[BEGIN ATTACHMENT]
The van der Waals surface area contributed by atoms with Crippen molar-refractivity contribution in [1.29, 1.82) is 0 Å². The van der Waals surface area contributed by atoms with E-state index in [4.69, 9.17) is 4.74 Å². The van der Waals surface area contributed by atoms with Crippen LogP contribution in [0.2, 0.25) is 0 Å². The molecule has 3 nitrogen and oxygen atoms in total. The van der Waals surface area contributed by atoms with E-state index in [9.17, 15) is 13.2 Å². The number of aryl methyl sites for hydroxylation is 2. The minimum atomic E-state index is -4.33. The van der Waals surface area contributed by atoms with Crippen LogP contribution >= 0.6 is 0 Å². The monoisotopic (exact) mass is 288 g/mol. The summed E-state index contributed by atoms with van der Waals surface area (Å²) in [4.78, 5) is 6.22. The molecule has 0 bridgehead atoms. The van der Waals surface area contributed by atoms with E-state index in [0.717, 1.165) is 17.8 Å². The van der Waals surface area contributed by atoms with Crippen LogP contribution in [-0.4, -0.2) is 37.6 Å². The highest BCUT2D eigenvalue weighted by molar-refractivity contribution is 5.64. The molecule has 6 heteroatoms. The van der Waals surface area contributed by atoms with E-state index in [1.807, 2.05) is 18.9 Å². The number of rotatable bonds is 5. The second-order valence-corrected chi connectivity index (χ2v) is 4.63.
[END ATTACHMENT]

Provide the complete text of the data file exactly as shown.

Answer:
The van der Waals surface area contributed by atoms with Crippen molar-refractivity contribution in [1.29, 1.82) is 0 Å². The van der Waals surface area contributed by atoms with E-state index in [4.69, 9.17) is 4.74 Å². The van der Waals surface area contributed by atoms with Crippen LogP contribution in [0.2, 0.25) is 0 Å². The molecule has 3 nitrogen and oxygen atoms in total. The van der Waals surface area contributed by atoms with E-state index in [9.17, 15) is 13.2 Å². The number of aryl methyl sites for hydroxylation is 2. The minimum atomic E-state index is -4.33. The van der Waals surface area contributed by atoms with Crippen LogP contribution >= 0.6 is 0 Å². The monoisotopic (exact) mass is 288 g/mol. The summed E-state index contributed by atoms with van der Waals surface area (Å²) in [4.78, 5) is 6.22. The molecule has 0 bridgehead atoms. The van der Waals surface area contributed by atoms with E-state index in [0.717, 1.165) is 17.8 Å². The van der Waals surface area contributed by atoms with Crippen LogP contribution in [-0.4, -0.2) is 37.6 Å². The highest BCUT2D eigenvalue weighted by molar-refractivity contribution is 5.64. The molecule has 6 heteroatoms. The van der Waals surface area contributed by atoms with E-state index in [1.807, 2.05) is 18.9 Å². The number of rotatable bonds is 5. The second-order valence-corrected chi connectivity index (χ2v) is 4.63.